One activist investor thinks so, and his plan to unlock it makes sense
“Usual pile of baffling and conflicting financial nonsense that nobody understands. Anyway, the Debt is lower” was the verdict from top fintweeter @WheelieDealer on results from Shell yesterday. It’s hard to disagree, mainly because of the huge distortion of the reported figures as a result of the mark-to-market accounting treatment of the derivatives it took out during a year of oil market craziness. Either way the market didn’t like the numbers, with the shares falling over 3% after a good run on the back of the surging oil price.
I’ll come back to the accounts later. In the meantime, it’s easy to see why, whatever the results say, the market isn’t especially enamoured of where Shell finds itself today. Regardless of the gyrations of Brent crude, oil companies including Shell remain stuck between the rock of their core hydrocarbons businesses and the hard place they need to get to – a hydrocarbon free future.
Enter Dan Loeb of hedge fund Third Point Capital which has taken a $750m stake in the Anglo-Dutch oil major. “There is perhaps no bigger ESG opportunity than in “Big Oil”, and specifically, at Royal Dutch Shell,” Mr Loeb wrote in a third quarter update to his investors, noting that Shell is one of the cheapest large cap stocks in the world and trades at a massive discount to rivals like ExxonMobil or Chevron despite having a much more sustainable business mix.
Big oil and ESG are not two things you would naturally associate with one another, but Mr Loeb’s plan makes sense if you think about it – the world needs energy, and big oil has the opportunity to be a major part of the shift to a greener future. And Shell has already pushed further into renewables and transition fuels like liquified natural gas (LNG) than many of its peers, although greener businesses aren’t yet generating the returns of legacy oil. Others across the industry may be reporting better trading right now, grist to the mill of those Shell shareholders who think it should focus on the returns that accompany legacy oil, but their pain is yet to come.
Specifically, Mr Loeb thinks the only way out of it is to split itself into multiple companies. These, he suggests, could include a hydrocarbon business, essentially ex-growth and dividend-centric, and a focused green/transition energy business capable of growing, an approach which would enable it to reshape its business to meet what he describes as the “conflicting” demands of its many shareholders. “Shell has too many competing stakeholders pushing it in too many different directions, resulting in an incoherent, conflicting set of strategies attempting to appease multiple interests but satisfying none,” he wrote.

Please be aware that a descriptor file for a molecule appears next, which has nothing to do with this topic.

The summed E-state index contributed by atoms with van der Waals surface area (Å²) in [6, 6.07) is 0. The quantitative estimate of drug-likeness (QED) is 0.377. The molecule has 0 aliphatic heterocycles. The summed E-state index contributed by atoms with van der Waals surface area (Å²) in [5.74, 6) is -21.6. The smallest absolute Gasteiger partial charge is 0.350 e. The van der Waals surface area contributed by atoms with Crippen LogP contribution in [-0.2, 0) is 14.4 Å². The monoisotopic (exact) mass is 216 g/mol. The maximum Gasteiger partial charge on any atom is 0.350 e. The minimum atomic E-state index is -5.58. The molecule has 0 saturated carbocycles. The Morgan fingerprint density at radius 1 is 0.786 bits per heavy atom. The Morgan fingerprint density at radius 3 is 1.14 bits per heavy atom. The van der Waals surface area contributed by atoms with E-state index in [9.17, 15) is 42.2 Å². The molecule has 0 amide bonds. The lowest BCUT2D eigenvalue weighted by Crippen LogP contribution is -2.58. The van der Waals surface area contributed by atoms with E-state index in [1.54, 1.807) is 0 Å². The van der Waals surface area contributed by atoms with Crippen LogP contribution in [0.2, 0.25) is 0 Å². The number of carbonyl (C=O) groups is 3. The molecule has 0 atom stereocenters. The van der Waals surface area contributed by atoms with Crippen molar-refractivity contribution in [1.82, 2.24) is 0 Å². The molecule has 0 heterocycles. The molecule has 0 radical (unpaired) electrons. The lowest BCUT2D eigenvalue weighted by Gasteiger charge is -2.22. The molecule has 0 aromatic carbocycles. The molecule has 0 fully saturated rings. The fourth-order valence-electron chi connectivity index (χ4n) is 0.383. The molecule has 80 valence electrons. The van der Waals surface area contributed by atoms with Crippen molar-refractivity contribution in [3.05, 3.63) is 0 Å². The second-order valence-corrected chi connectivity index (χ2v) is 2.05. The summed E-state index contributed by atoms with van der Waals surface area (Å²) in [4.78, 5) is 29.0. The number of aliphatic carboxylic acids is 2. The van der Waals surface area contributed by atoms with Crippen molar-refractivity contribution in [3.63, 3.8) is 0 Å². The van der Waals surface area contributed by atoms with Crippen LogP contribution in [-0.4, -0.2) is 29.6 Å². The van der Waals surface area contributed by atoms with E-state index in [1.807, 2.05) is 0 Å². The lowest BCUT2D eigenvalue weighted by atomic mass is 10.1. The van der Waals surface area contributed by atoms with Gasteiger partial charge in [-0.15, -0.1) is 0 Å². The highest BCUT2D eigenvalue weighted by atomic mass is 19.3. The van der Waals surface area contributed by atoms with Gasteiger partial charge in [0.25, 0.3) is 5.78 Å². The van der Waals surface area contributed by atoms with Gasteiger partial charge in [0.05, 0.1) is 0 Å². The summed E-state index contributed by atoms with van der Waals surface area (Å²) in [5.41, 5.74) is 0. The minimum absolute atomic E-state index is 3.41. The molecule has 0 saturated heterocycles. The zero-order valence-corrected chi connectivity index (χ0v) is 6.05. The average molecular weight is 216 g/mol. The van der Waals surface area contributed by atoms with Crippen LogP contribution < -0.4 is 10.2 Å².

The type of growth on offer in a pure-play renewables/transition business also has clear attractions – look no further than Orsted, previously Danish national oil producer Dong Energy until it sold all of its hydrocarbon assets and rebranded in 2017. It’s now the world’s largest offshore wind energy producer, and its shares have nearly trebled since then, far better than the 3% annualised returns from Shell over the last two decades. Mr Loeb points out that in Shell’s case such a standalone business would be able to pursue similarly aggressive investment in carbon reduction, and benefit from a much lower cost of capital. “Pursuing a bold strategy like this would likely lead to an acceleration of CO2 reduction as well as significantly increased returns for shareholders, a win for all stakeholders.”
Of course, the scale of the challenge is much greater for Shell, but that it is why a split makes more sense than further asset disposals – “shrink to grow” as Mr Loeb puts it, which Shell has been doing through the disposal of refining and production assets like the Permian gas business, sold for $9bn to ConocoPhillips. That’s especially true now that we may have realised that the death of hydrocarbons may have been somewhat exaggerated – at least, the pace of it anyway.
Anyway, there’s enough of an idea here to put this in the ‘special situations’ box and for me to think about a position in the Sipp – not for the short-term activist-driven upside or the $7bn of distributions to come from the yet to complete Permian sale, but on a longer-term view of how Shell may be able to reinvent itself for a cleaner age. How that reinvention happens has been puzzling observers for some time – the answer is becoming clearer, and Shell – with the activist tailwind – could be the blueprint for big oil.
Oh yeah, the accounts. Here’s the simplified story: adjusted earnings in the third quarter were $4.1bn –below consensus of $bn – partly due to a $400m hit from Hurricane Ida (an occupational hazard, surely?) but cash flows were up massively, hence the drop in net debt from $67bn to $57.5bn and a divi held at 24 cents, taking the total 9-month distribution to 65-and-a-bit cents, a 34% year-on-year increase. That pay out – along with the Permian distribution – is still in itself good enough reason to hold the shares, even if the long-held view that Shell’s dividend was uncuttable was shattered last year. But a British Gas-style split is where the real long-term value is likely to be found – let’s hope Shell is serious about engaging with the activists.